I remember the day Emily and I had less than $100 to our name. I remember renting that HUD Housing apartment for $275 a month. I remember fine dining being buying something from Taco Bell that wasn’t on the 29 cent menu. Fortunately, times have changed.
Maybe someday I’ll share about my philosophies about providing for my family. Until then, here’s the other side of the coin. Financial security begins with discipline. For Emily and I, we’ve made the decision that giving 10% or more of our income to the church and then saving 10% or more will come first. With that, we’ve had to be disciplined with the remaining 80% or less.
We’ve had a family budget since the early days of our marriage. We still have a family budget. Here are some current examples of how our family is intentional about spending less so we’re in a better position to do more:
- Avoid eating out. It costs us anywhere from $25 (Chik-Fil-A) to $50 (Applebee’s) to feed our family when we eat out. When we eat dinner at home, it’s only about $6 per meal for our family of 6.
- Buy used cars. We haven’t had a car payment for seven years, but I’ve never owned a new car either. We’ve committed to having no debt with the exception of our home.
- Pay off credit cards every month. Avoid interest expenses at all costs. That means planning ahead for emergencies and saying “no” to the stuff we really don’t need.
- Eliminate the telephone landline. This probably saves us about $400 per year now. We just use our mobile phones at home. We also shop around to save money on cell phone plans, insurance, utilities, etc.
- Refinance your house. If you’re planning on staying in your home for a year or more, now’s a great time to either lower your monthly payment or reduce the term of your mortgage. Either way, you’re paying less money on interest. That’s the goal.
- Use Vanguard for investments. Start with money market accounts then graduate to stocks and bonds. Saving money can become fun especially when you use a company like Vanguard that helps you save more of your money by keeping investment costs low.
- Shop at T.J. Maxx. You can get name-brand clothes at a fraction of the cost. One of our favorite dates now is hunting through the racks at T.J. Maxx looking for bargains on clothing.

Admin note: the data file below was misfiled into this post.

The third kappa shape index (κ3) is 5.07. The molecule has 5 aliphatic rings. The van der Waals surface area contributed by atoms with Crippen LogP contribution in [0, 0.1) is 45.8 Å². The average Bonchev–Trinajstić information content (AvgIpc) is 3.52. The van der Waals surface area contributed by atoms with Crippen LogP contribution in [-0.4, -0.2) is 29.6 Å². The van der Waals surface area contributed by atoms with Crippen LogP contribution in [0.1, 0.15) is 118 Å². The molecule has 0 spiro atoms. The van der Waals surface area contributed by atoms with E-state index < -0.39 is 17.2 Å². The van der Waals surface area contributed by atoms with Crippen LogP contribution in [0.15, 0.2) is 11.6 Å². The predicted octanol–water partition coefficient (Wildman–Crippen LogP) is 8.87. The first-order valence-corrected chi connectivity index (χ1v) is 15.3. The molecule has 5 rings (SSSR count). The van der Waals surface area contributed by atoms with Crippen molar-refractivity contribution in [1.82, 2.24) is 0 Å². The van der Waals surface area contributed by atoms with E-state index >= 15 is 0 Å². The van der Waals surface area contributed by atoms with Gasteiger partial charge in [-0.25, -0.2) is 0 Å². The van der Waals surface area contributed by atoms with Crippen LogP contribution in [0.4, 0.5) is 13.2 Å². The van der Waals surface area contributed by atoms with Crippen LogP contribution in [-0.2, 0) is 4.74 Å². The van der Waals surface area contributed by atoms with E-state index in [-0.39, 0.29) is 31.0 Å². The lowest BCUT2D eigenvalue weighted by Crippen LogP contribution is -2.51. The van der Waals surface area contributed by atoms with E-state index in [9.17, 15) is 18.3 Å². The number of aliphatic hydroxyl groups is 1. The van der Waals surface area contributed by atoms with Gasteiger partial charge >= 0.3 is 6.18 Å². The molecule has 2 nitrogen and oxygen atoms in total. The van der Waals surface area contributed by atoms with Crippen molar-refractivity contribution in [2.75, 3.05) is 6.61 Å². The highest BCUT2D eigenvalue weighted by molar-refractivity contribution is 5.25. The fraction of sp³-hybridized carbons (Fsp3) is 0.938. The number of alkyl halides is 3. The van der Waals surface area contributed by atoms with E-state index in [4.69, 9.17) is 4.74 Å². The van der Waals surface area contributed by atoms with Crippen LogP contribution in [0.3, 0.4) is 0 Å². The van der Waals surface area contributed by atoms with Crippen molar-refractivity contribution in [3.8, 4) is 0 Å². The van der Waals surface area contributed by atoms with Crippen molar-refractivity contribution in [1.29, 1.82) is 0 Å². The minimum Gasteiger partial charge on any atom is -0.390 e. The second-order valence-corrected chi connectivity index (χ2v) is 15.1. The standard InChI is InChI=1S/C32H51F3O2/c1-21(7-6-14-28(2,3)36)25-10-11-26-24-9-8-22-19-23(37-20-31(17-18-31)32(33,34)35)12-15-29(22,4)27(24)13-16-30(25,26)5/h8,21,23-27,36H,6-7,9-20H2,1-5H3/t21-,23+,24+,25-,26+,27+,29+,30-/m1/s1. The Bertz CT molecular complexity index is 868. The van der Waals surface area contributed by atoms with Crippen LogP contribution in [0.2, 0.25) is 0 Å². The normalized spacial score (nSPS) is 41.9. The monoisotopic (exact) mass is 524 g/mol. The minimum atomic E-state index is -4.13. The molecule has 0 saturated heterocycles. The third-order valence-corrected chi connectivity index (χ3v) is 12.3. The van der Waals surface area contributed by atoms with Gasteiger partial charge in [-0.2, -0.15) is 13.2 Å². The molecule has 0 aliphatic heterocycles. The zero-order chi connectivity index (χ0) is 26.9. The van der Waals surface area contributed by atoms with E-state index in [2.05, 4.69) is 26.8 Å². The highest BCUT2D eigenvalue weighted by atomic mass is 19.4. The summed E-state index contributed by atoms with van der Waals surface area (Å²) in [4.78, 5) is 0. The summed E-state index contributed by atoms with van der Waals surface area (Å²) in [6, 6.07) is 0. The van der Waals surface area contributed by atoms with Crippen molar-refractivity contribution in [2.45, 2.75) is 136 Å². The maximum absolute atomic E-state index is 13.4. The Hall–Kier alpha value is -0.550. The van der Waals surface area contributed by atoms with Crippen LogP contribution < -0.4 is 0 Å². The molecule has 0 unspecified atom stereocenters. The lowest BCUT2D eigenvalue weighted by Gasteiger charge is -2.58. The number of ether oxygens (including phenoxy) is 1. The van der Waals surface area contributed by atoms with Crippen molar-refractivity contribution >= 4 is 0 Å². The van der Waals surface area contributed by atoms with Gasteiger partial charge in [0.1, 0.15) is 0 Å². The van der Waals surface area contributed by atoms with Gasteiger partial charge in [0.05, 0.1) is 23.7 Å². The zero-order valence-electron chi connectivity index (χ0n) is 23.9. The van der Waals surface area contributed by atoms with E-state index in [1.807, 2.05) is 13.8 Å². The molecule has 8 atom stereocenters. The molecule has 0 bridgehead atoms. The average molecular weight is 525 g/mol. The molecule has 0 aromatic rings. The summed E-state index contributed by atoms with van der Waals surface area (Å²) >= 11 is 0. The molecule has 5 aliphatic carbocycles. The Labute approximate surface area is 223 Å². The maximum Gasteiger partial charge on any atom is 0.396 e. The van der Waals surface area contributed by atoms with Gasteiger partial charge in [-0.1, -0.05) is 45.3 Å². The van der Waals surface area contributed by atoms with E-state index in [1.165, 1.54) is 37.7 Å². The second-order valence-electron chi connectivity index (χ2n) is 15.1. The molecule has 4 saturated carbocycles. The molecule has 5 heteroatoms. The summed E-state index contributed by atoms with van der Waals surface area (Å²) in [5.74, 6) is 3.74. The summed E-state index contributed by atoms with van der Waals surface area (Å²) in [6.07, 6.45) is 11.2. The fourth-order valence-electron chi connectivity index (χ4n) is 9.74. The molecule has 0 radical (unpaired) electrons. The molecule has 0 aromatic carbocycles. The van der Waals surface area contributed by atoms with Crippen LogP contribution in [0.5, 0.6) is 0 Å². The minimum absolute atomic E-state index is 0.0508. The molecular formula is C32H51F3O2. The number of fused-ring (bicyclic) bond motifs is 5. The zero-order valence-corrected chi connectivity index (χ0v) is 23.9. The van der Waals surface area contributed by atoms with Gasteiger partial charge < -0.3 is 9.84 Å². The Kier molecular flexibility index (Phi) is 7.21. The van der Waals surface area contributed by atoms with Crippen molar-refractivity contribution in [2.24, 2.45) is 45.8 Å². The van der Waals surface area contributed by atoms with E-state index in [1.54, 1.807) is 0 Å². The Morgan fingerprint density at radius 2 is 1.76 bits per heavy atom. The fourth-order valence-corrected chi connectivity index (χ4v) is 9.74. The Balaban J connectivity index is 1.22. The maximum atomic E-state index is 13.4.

- Use the library. Books, music and movies are essentially free. Ask for Killing Cockroaches. If they don’t have it, they can get it through the interlibrary loan program.
- Vacation off season. We shop VRBO.com for a condo that ends up being cheaper than a hotel room right on the beach. The same condo costs four times more during the peak season.
- Share date nights. Watch your friends’ kids one week and then let them watch your kids the next week. That means you have free babysitting twice a month.
- Carpool and share rides. We save gas and on vehicle wear and tear (and time) by sharing rides with neighbors and friends. With four kids going in four different directions, that adds up.
- Use sale ads and shop with a list. Our family of 6 spends less than $500 per month on combined groceries, paper products and health and beauty needs. (And with a face like mine, H&BA’s are essential.)
- Be responsible. Avoid late fees in every area, drive the speed limit and don’t buy double of something because you forgot you had it.
- Don’t own a pet. Even the fish that won’t die is costing us money we could spend on something else. Your kids don’t need a dog to learn responsibility. That’s a lie.
These are decisions we’ve made. Our decisions don’t need to be your decisions. However, I would encourage you to build a similar list and stick with it. Discipline in all areas of life leads to freedom. Because we’re disciplined with our finances in lots of areas, we have freedom to spend money in some areas that you don’t.
If you think President Obama and our government are going to bail you out, you’re in for a rude awakening. The bailout will never arrive. That’s not a political statement. That’s reality.
By practicing the disciplines of giving, saving and spending less, though, you can win financially.